Fasting for the cure of disease
The several years that have passed since the second edition of this work was issued have brought daily proof of the success of the claims then made. In this, the third edition, the author trusts that im- proved form, more numerous citations, and greater detail will serve to stimulate both the scientific and the popular mind to a realization of the importance of systematic investigation of the theory and the practice of Fasting for the Prevention and the Cure of Disease.
Again the author desires to acknowledge her indebtedness to Dr Edward Hooker Dewey, now deceased, for his counsel and personal guidance in the early years of her practice. She is also deeply sensible of the encouragement and material support of patients and friends, in default of which the success that has attended her efforts in advancing the work in hand would many times have failed of accomplishment.
The author cannot flatter herself with the thought that she will succeed in convincing all who read this book of the truth it presents, for any question that concerns inducing be- lief in other minds is seldom settled by argument. But, if it is capable of a practical solution, its worth is easily discovered through trial.
And it is thus with the fast. But, because of almost universal dependence upon specialized advice, and because of human desire for tangible remedy, the method is hard to follow. It involves rigid self-denial in its initial stages and after it is broken it may prove disagreeable in the application. If for one moment, the immeasurable benefits that accrue from bodily purification and renewal are lost sight of, bitter lessons are taught.
The slow processes of nature can never be hurried in action. Time elapses in the development of disease, and time must elapse ere cure results. Impatience is the evil underlying world dependence upon drugs.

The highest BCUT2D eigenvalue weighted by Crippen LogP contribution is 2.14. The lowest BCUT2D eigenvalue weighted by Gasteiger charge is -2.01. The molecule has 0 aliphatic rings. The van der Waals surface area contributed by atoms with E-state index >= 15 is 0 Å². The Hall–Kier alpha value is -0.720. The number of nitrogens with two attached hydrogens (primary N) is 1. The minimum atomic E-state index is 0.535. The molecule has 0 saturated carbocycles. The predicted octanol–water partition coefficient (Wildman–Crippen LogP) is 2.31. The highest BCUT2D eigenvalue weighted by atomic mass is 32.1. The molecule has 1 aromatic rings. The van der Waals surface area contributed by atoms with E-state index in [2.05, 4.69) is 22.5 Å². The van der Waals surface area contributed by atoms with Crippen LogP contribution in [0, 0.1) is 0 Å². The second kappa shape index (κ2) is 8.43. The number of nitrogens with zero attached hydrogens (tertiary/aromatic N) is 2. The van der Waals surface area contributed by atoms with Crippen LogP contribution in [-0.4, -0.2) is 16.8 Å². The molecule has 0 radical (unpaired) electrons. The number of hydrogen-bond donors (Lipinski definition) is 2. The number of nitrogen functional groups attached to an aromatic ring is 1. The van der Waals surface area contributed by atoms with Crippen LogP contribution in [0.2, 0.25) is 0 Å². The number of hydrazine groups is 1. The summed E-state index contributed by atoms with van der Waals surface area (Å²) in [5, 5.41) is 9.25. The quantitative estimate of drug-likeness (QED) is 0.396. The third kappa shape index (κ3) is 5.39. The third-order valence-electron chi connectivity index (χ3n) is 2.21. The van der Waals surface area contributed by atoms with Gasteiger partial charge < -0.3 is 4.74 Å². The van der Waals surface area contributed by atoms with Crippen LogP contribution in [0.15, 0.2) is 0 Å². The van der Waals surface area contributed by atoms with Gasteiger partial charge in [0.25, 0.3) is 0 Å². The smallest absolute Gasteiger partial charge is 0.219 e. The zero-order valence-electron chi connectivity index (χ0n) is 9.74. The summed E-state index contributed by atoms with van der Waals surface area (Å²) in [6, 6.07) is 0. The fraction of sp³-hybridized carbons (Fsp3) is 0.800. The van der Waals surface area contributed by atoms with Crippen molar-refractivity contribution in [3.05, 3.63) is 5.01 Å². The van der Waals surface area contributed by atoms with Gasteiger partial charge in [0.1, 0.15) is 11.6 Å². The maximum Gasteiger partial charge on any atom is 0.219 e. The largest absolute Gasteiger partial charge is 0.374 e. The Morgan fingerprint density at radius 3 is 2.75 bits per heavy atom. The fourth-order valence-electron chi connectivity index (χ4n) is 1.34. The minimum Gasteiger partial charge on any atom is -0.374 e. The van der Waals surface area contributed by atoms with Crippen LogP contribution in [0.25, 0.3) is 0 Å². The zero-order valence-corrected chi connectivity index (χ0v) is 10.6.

The quickness of action is demanded, and a symptom suppressed is a cure accomplished in medical parlance. But, is this true? The text explains. every step that is taken in developing the practice of treatment of disease by natural methods is met with opposition which, in many instances, amounts to persecution.
The research covered by this work, and especially that which involved post mortem examination, was hampered by medical intervention and was accomplished only through sheer de- termination and the assistance of a few broad minds in authority. The author believes that these autopsies are unique in the history of healing art. No other investigator in her ken has had the opportunity to connect the origin of disease with the immediate cause of death its organic consequence.
The latter, in all cases, have the added advantage and scientific value of being exhibited free from the effects of drugs. Stress must be laid upon the truth in the statement that the fast is but a means to an end. Full vigour and complete recuperation are not to be had in a moment, and the completed benefits of the treatment are seldom enjoyed until three, four, or six months after the end of abstinence. Patience, self-denial, and faith are the moral requirements, with physical regeneration as the reward for their exercise.
I. Fasting 17
Ii. Starvation 27
Iii. When and why to fast 34
Iv. Preparation for the fast 49
V. Symptoms 6l
Vi. The duration of the fast 91
Vii. Breaking the fast 103
Viii. The enema 115
Ix. Food and disease 131
X. Rest and elimination 143
Xi. Auxiliaries in fasting 153
Xii. Diet 169
Xiii. Mental and bodily reaction 187
Xiv. Children in the fast 203
Xv. Sexual diseases and the fast 219
Xvi. Difficulties in conducting the fast. 231
Xvii. Cures by fasting 251
Xviii. Death in the fast 293
Xix. Schools of natural healing 341
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